During the last year of her life, Ruth Jarmak lived on Pembroke Street with her son, Arnie. At 93, it was time for her to join her son and together, they enjoyed one of the great years of their lives.
Arnie moved to Chelsea in 1977. He worked for the Chelsea Record until 1991. His photographs dominated the newspaper for many years and this year and last year, we have published numerous Jarmak photographs as they now constitute a powerful link to the city’s recent modern history.
His mother Ruth was always a fiercely independent woman. But as age began to catch up with her, she gravitated to her son and inevitably, to Chelsea, where she has been a constant visitor over the decades with an apartment here.
About two weeks ago she fell. She came out of that but then she fell again and started to weaken. Last week her condition worsened. She died peacefully at the Whidden Hospital September 7.
She was 93.
For the past year and half Mrs. Jarmak enjoyed bingo at the Chelsea Senior Center every week. She enjoyed her waterfront apartment. She enjoyed her life.
And it was a long life she lived.
Ruth Shanahan Jarmak was born January 24, 1918 in Worcester.
She grew-up in Beachmont, the daughter of Patrick Shanahan and Esther Miller, however her roots in this country started with the Mayflower – as amazing as it might sound for a woman who was brought up Jewish with an Irish father.
Her father, Patrick Shanahn was descended from a family that included the Wentworths and the Hopkins who landed on the Mayflower at Plymouth in 1620. These are people who fought in the Revolutionary War and in the Civil War. A great, great nephew, Edward Winslow Hincks, served as Abraham Lincoln’s adjutant during the Civil War and was named a General in the Union Army by Lincoln.
Her great grandfather, Daniel Patrick Shanahan came from Ireland during the great Irish famine of the 1840’s and died in North Carolina while serving in the Union Army during the Civil War.
Her father Patrick, inherited a teamster company – horses and wagons hired for delivery on Cambridge Street in Boston – this was at the turn of the 20th Century. He went away and served during World War 1 in Europe where he was wounded. The business was left to a brother who had difficulty running it.
The business came to an end before the Depression.
By this time, the Shanahans were living in Beachmont, living modestly, and Patrick took a position with the MDC on Revere Beach for 25 years.
Ruth Shanahan grew up in modest circumstances. “We were all poor but no one knew the difference because everyone in the neighborhood was poor,” she recalled to her son Arnie many years ago.
She attended Revere public schools and graduated from Revere High School in 1936.
She went to secretarial school in Boston and studied business and became a bookkeeper and stenographer.
While working at a firm called John Irving Company on Causeway Street in Boston, she met Jerry Jarmak. He was a Army Air Force Captain serving in England and France. A romance ensued. The couple was married during the Second World War when Mr. Jarmak was home on leave. A daughter, Sharon, was born while Mr. Jarmak was overseas.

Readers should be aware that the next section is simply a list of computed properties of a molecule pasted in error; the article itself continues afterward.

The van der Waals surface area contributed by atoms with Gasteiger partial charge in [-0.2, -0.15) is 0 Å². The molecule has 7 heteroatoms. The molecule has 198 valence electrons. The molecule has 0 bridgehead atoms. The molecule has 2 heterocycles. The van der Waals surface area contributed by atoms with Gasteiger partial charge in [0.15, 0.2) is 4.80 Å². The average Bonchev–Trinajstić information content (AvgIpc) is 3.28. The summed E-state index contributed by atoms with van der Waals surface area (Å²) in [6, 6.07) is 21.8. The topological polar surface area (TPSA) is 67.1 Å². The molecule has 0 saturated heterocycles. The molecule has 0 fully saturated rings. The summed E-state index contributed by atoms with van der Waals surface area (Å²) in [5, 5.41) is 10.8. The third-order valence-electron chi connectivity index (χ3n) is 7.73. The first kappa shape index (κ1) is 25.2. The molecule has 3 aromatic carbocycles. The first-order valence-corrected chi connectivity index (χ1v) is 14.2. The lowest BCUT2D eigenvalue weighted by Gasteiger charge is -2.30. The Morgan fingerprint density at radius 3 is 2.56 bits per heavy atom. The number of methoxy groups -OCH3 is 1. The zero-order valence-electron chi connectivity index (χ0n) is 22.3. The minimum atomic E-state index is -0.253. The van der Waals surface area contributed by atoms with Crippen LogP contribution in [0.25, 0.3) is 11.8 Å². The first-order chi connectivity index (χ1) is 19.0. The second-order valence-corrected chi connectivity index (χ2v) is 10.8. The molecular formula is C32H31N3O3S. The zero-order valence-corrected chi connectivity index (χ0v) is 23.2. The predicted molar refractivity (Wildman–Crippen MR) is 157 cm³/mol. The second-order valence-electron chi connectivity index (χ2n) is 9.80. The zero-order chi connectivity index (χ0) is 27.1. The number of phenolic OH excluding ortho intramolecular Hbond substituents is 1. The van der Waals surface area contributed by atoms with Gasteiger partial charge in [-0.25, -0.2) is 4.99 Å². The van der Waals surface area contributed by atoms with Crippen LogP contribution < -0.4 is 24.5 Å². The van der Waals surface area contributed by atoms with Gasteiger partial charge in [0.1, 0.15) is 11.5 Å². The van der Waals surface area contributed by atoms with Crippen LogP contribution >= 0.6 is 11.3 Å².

After the war, the couple settled in Marblehead.
Another child was born. They raised a family and built a business – the Jarmak Corporation, a sales and construction firm specializing in school equipment.
Mrs. Jarmak worked side by side with her husband in their Salem headquarters.
At the same time, she was a mother to her children and a faithful daughter to her parents and siblings.
In Marblehead, she pursued many different things in her life.
She loved oil painting. She took lessons and courses and leaves behind a number of painting that she finished during that era.
As a younger woman, she was an athlete and remained fit during much of her long life.
She played tennis into her 80’s. She made constant efforts to remain in good physical shape and enjoyed swimming on Lake Winnepausaukee where she maintained a home for the past 40 years.
She also helped to raise her grandchildren and her great grandchildren.
She also maintained a home in West Palm Beach Florida for the past 25 years and spent her time there during the winter.
Above all, Mrs. Jarmak was a lady at all times throughout her life.
As a mother, she doted over her children and remained loyal to them everyday of her life.
She loved life. She loved her life and those who met her always came away with the feeling that she was a great lady, charming, very much alive, generous and interested in life and willing to do for others and especially for her own brothers and sisters and even her parents who she supported and cared for until their deaths many years ago.
She had a solid sense of humor and often poked fun at others. She had a winning smile.
She was an attractive woman with strong features. Physically, she was always fit throughout her lifetime.
At her request, Mrs. Jarmak was cremated
A memorial service was held for her by her husband’s burial place in Union Cemetery in Laconia, New Hampshire on Wednesday morning.
She leaves her son Arnie of Chelsea and her daughter Sharyn of Austin, Texas, two grandchildren, Lisa Davy of New Hampshire and Jeffrey Jarmak of Ohio.
She was the sister of Daniel Shane of Salem, Gloria Liechtenstein of East Providence, RI, Myron Shanahan of Laconia and Marion Argenbright of East Providence.